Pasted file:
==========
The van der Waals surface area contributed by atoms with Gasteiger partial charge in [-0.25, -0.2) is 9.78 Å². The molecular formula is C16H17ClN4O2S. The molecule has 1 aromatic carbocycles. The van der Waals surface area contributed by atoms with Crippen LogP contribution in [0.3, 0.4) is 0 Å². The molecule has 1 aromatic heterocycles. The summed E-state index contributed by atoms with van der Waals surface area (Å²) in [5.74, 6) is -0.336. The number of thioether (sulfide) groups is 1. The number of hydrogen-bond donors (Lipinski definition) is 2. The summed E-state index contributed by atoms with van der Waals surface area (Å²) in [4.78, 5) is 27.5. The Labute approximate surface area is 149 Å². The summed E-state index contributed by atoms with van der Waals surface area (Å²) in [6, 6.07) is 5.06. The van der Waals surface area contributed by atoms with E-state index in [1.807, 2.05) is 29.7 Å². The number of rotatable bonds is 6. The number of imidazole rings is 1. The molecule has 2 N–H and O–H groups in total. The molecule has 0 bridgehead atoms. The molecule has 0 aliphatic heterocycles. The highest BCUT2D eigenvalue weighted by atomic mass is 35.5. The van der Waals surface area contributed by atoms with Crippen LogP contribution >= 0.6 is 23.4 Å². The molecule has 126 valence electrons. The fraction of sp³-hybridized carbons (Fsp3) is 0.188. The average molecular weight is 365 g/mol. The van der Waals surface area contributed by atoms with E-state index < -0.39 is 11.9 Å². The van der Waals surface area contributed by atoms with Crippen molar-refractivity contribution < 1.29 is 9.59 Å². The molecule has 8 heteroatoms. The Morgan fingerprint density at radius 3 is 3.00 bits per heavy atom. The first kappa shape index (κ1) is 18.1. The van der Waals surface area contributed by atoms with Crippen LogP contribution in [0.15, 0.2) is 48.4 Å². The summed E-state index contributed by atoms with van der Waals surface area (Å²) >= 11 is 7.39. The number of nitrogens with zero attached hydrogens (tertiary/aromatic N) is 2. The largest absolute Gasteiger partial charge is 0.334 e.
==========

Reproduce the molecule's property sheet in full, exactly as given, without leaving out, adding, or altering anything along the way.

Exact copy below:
The van der Waals surface area contributed by atoms with Gasteiger partial charge in [-0.25, -0.2) is 9.78 Å². The molecular formula is C16H17ClN4O2S. The molecule has 1 aromatic carbocycles. The van der Waals surface area contributed by atoms with Crippen LogP contribution in [0.3, 0.4) is 0 Å². The molecule has 1 aromatic heterocycles. The summed E-state index contributed by atoms with van der Waals surface area (Å²) in [5.74, 6) is -0.336. The number of thioether (sulfide) groups is 1. The number of hydrogen-bond donors (Lipinski definition) is 2. The summed E-state index contributed by atoms with van der Waals surface area (Å²) in [4.78, 5) is 27.5. The Labute approximate surface area is 149 Å². The summed E-state index contributed by atoms with van der Waals surface area (Å²) in [6, 6.07) is 5.06. The van der Waals surface area contributed by atoms with E-state index in [1.807, 2.05) is 29.7 Å². The number of rotatable bonds is 6. The number of imidazole rings is 1. The molecule has 2 N–H and O–H groups in total. The molecule has 0 bridgehead atoms. The molecule has 0 aliphatic heterocycles. The highest BCUT2D eigenvalue weighted by atomic mass is 35.5. The van der Waals surface area contributed by atoms with Crippen LogP contribution >= 0.6 is 23.4 Å². The molecule has 126 valence electrons. The fraction of sp³-hybridized carbons (Fsp3) is 0.188. The average molecular weight is 365 g/mol. The van der Waals surface area contributed by atoms with E-state index < -0.39 is 11.9 Å². The van der Waals surface area contributed by atoms with Crippen molar-refractivity contribution < 1.29 is 9.59 Å². The molecule has 8 heteroatoms. The Morgan fingerprint density at radius 3 is 3.00 bits per heavy atom. The first kappa shape index (κ1) is 18.1. The van der Waals surface area contributed by atoms with Crippen LogP contribution in [0.15, 0.2) is 48.4 Å². The summed E-state index contributed by atoms with van der Waals surface area (Å²) >= 11 is 7.39. The number of nitrogens with zero attached hydrogens (tertiary/aromatic N) is 2. The largest absolute Gasteiger partial charge is 0.334 e.